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Voices of Boston: The Jamaica Plain angel food cake robbery

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Elizabeth Amberman recalls the Great Depression in Jamaica Plain and a robbery over Betty Crocker’s angel food cake when she worked at a bakery during the 1930s

By Colleen Nugent

Elizabeth Amberman was born around 1910-1915 and lived most of her life in Jamaica Plain. Jamaica Plain was originally part of Roxbury and West Roxbury, but was incorporated into the City of Boston. Jamaica Plain, or “JP” as the locals call it, is surrounded by the Emerald Necklace, Arnold Arboretum, Franklin Park and Jamaica Pond.

Jamaica Plain, 1925, Boston Pictorial Archive, Boston Public Library

When the Great Depression hit in the 1930s, Elizabeth Amberman, still a high school student, took a job at the White House Bakery in Fall River. The Jamaica Plain White House Bakery was located on the corner of Heath Street and Bromley Street in Jamaica Plain, right by the current location of the Boston Housing Authority.

Elizabeth initially worked down at the Fall River location, but the Great Depression kept getting worse. The Fall River location was forced to close, and Elizabeth came to work at the Jamaica Plain location.

Centre Street, 1912, Historic New England

Elizabeth reflects on the popularity of Betty Crocker’s angel cake, what she calls a revolution in baking. According to her, all the angel cakes prior to Betty Crockers were like rubber, making the new variety soar in popularity. She believed the White House Bakery was the first in the area to start selling it.

Man and woman with a Betty Crocker product display, 1950, University of North Texas Libraries
Betty Crocker Chiffon Cake Recipes and Secrets, 1948, Irvin Department of Rare Books and Special Collections, University of South Carolina

Elizabeth began her discussion of Betty Crocker’s angel cake in reference to a time that the payroll was robbed at the White House Bakery.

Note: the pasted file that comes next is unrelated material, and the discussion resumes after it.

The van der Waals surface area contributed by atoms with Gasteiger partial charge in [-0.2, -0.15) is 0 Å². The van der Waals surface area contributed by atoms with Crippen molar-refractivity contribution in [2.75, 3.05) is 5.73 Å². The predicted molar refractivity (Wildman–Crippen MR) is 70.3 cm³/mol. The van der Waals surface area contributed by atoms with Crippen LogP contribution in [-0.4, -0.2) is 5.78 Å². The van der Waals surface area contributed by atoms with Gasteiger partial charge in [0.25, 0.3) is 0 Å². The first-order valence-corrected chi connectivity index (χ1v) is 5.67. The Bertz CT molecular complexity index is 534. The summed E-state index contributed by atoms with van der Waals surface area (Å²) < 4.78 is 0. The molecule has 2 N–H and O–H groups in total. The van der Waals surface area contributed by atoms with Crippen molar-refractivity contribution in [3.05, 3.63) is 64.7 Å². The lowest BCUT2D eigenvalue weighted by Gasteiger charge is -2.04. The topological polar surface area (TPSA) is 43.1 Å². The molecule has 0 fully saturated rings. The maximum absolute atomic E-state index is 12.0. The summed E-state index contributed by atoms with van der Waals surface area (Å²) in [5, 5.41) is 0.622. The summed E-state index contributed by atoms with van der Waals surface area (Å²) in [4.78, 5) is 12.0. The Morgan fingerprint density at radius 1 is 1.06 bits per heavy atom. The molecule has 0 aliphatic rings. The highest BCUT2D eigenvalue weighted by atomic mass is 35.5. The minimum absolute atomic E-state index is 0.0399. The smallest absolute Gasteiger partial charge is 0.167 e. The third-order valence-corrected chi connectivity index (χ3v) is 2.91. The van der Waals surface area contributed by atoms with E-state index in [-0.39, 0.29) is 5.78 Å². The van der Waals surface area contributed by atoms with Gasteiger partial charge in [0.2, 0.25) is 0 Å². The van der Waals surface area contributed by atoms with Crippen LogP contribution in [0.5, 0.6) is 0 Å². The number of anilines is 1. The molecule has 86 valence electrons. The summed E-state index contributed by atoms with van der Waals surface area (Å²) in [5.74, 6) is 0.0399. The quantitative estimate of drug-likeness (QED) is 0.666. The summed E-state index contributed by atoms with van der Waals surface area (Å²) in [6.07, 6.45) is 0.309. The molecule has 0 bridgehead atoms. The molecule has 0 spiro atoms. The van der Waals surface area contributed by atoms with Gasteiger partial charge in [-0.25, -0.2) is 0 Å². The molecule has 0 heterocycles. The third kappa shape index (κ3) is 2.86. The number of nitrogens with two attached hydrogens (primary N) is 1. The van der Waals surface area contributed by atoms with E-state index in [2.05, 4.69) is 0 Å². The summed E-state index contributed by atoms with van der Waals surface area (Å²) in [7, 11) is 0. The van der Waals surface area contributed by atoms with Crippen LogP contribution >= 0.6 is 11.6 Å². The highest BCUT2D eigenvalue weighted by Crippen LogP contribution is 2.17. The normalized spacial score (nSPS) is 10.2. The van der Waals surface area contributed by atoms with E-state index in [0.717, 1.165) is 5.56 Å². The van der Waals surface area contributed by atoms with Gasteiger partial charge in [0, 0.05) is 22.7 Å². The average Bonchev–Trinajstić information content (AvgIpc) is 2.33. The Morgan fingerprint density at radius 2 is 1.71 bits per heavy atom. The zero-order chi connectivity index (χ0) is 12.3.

Due to the high demand for Betty Crocker’s angel cake, the White House Bakery had employees at all hours baking these cakes. Elizabeth remembers how much work went into making enough angel cakes to serve the public. The boom in angel cake appears to have allowed the White House Bakery to provide more work.

This influx of workers made it appear that the White House Bakery had a lot of cash on hand, and payroll was on Saturday. Elizabeth recalls the robbery of the bakery, where it was “held up.” She recalls how the headlines and how the newspapers covered it.

The robbery occurred in November, so the fund for their Christmas party was fairly substantial before the theft. However, Elizabeth claims the insurance company would not pay back these funds and the woman in charge of organizing had to pay it herself.

Elizabeth worked in payroll, but she was luckily not present for the actual robbery. The other women who were working were Elizabeth’s friends. One of her friends saw one of the robbers on a bus, but nothing came of it because there was not a policeman nearby.

Egleston Square, circa 1909-1943

The frequency of robberies during the Great Depression was so different than the way it was in the 1970s when Elizabeth was interviewed. She claims that in those days, robberies were not even daily occurrences — more like hourly!

Ruth Bloom was the name of the woman Elizabeth said had been organizing the funds for the Christmas party. She remembers people coming in to donate to her, so she wouldn’t have to pay it back all by herself. Elizabeth emphasized how generous this was during the height of the Depression, when everyone was short on money. Elizabeth was supporting her entire family, making only $20 a week!

The Depression was a hard time, but Elizabeth remembered the White House Bakery with a fondness. The Bakery survived robberies and the depression, but went out of business shortly after the end of World War II.

Her time at the White House Bakery is just one topic of discussion in Elizabeth’s fascinating oral history interview. Read it here! 

Looking for more oral histories? Explore the City’s oral history collection here!


This post was written by Colleen Nugent. She is a History PhD student at Northeastern University, with certificates in Digital Humanities, Public History, and Women, Gender, and Sexuality Studies. You can follow her at colleenlnugent.com.